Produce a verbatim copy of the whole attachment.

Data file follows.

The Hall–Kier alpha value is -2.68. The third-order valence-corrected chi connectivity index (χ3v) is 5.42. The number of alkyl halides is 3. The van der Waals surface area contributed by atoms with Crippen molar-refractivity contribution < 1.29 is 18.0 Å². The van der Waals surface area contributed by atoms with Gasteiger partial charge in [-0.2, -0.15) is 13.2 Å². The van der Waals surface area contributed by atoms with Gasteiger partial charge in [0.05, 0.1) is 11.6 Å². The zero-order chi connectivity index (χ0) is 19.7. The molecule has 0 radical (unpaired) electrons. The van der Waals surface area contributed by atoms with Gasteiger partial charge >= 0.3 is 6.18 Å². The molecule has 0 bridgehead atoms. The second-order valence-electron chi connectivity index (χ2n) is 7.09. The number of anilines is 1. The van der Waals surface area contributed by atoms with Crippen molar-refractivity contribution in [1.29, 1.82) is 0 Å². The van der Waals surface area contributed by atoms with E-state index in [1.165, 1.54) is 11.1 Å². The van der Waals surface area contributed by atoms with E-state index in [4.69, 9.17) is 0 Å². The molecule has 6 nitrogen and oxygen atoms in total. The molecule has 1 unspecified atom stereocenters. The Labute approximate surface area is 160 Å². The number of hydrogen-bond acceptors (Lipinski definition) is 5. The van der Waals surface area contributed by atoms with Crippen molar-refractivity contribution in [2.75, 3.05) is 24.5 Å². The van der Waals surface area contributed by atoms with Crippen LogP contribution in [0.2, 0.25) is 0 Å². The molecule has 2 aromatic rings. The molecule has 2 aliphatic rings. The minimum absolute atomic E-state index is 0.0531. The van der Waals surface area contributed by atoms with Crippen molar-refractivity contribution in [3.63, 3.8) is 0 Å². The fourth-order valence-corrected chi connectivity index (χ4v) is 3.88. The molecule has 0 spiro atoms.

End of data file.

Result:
The Hall–Kier alpha value is -2.68. The third-order valence-corrected chi connectivity index (χ3v) is 5.42. The number of alkyl halides is 3. The van der Waals surface area contributed by atoms with Crippen molar-refractivity contribution < 1.29 is 18.0 Å². The van der Waals surface area contributed by atoms with Gasteiger partial charge in [-0.2, -0.15) is 13.2 Å². The van der Waals surface area contributed by atoms with Gasteiger partial charge in [0.05, 0.1) is 11.6 Å². The zero-order chi connectivity index (χ0) is 19.7. The molecule has 0 radical (unpaired) electrons. The van der Waals surface area contributed by atoms with Gasteiger partial charge >= 0.3 is 6.18 Å². The molecule has 0 bridgehead atoms. The second-order valence-electron chi connectivity index (χ2n) is 7.09. The number of anilines is 1. The van der Waals surface area contributed by atoms with Crippen molar-refractivity contribution in [1.29, 1.82) is 0 Å². The van der Waals surface area contributed by atoms with E-state index in [1.165, 1.54) is 11.1 Å². The van der Waals surface area contributed by atoms with E-state index in [4.69, 9.17) is 0 Å². The molecule has 6 nitrogen and oxygen atoms in total. The molecule has 1 unspecified atom stereocenters. The Labute approximate surface area is 160 Å². The number of hydrogen-bond acceptors (Lipinski definition) is 5. The van der Waals surface area contributed by atoms with Crippen molar-refractivity contribution in [2.75, 3.05) is 24.5 Å². The van der Waals surface area contributed by atoms with Crippen LogP contribution in [0.2, 0.25) is 0 Å². The molecule has 2 aromatic rings. The molecule has 2 aliphatic rings. The minimum absolute atomic E-state index is 0.0531. The van der Waals surface area contributed by atoms with Crippen molar-refractivity contribution in [3.63, 3.8) is 0 Å². The fourth-order valence-corrected chi connectivity index (χ4v) is 3.88. The molecule has 0 spiro atoms.